So you want to buy a bank-owned (REO) property? Well they can be a great deal for buyers and the buying experience does not have to be comparable to getting dental work done without Novocain.
You put in an offer on an REO property and eventually the lender comes back with an addendum that includes the “requirement” that the buyer must use their own title company. Many agents at this point do not challenge that “requirement” for fear that the lender will simply not ratify the contract. A legitimate concern of course but here are a few things to keep in mind.
Is your buyer getting “Insurable Title or “marketable Title” to the property? Is there really a difference and if so why should we care? Let’s start by defining those terms:
Insurable Title – Title to the property may have issues such as unreleased liens, this can include deeds of trust and other money related matters. Even if those liens have been paid off, the public records may not reflect that since a Certificate of Satisfaction or a Release has never been recorded. Other matters may encumber title as well, and those are what I call “Title Baggage”. The lender will find a Title Insurance company at that point who is willing to assume the risk and insure the transaction without cleaning up the baggage. Buyer is then acquiring “Insurable Title”.
Marketable Title – Title to the property may have baggage but the settlement agent handling the transaction insists on clearing up those messes. For example, we may track down a prior lender on a loan that has been paid off but no one bothered to record the release in public records, we will obtain that release and record it. Of course there are times when tracking down a lender is not possible. For example, a loan made by a private individual who has since “disappeared”, retired on an island somewhere and cannot be found or has long departed our planet.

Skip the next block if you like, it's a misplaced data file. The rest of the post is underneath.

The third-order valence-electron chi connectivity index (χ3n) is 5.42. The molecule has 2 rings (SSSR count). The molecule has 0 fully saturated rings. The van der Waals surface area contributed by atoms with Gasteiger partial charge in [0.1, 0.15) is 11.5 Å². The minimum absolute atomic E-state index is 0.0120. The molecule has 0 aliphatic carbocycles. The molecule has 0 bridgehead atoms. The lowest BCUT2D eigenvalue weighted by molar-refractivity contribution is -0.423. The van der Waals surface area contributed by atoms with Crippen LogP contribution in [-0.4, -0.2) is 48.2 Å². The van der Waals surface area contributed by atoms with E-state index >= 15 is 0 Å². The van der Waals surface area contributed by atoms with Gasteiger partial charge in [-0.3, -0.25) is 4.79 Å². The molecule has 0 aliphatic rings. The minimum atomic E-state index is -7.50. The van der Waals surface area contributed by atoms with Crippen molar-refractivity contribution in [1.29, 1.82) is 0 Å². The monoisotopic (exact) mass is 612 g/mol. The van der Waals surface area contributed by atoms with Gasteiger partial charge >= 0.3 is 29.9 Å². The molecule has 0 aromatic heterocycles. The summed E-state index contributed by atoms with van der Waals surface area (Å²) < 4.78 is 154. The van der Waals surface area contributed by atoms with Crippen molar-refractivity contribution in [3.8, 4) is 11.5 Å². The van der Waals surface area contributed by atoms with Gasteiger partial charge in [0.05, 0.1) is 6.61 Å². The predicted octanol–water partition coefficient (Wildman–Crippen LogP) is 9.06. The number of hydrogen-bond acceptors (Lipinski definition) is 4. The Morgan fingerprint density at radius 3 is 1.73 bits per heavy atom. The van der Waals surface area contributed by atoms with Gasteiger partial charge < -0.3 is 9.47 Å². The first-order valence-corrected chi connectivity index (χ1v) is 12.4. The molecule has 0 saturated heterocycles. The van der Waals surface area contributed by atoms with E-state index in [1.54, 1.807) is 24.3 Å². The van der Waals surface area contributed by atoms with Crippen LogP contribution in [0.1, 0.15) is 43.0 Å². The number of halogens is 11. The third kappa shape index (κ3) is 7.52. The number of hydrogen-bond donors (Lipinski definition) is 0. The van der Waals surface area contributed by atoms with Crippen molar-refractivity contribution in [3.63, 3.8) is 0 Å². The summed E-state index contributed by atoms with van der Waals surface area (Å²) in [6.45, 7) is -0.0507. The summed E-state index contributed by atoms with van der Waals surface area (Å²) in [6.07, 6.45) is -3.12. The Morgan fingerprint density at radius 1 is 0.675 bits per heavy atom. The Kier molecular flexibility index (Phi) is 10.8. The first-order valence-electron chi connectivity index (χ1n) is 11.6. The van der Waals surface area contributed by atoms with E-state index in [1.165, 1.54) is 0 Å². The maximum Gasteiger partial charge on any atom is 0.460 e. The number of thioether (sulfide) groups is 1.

So why should a buyer care? Why should a Realtor care? Let’s start with the buyer. Once the buyer acquires “Insurable Title” and say he wants to refinance a year or two later, guess what is still on title? You got it, the “baggage” we talked about earlier. This can cause delays and in some cases we’ve had clients’ interest rate lock expire since cleaning up the mess, known as “Title Curative Action” can take a while. Of course the borrower can always go back to the same company that insured it to begin with but that can also be challenging on many different levels.
Or worse, we’ve had situations where the buyer goes to sell at some point in the future only to find out that the “baggage” is still there, delayed settlements can be frustrating and in some cases costly.
So should a Realtor care? Well now that we know what we know about the difference between “Marketable” and “Insurable”, who wants their name associated with a transaction where the client may have issues down the line, not good for referrals. Perhaps a previous buyer now comes back to you as a seller only to discover the baggage, once again it can be costly.
In short, if and when possible, it is usually a good idea to have your own settlement agent review the title, address curative matters, and settle the transaction. So what about the “free” owner’s policy the REO lender entices the buyer with? Experience has shown us that in a lot of cases when you compare a preliminary HUD1 from the REO lender’s preferred settlement company vs. a settlement company that’s going to make every attempt to clean-up the “baggage”, the cost is nearly the same and not to mention that the buyer will acquire “Marketable Title” to the property. Happy closing!!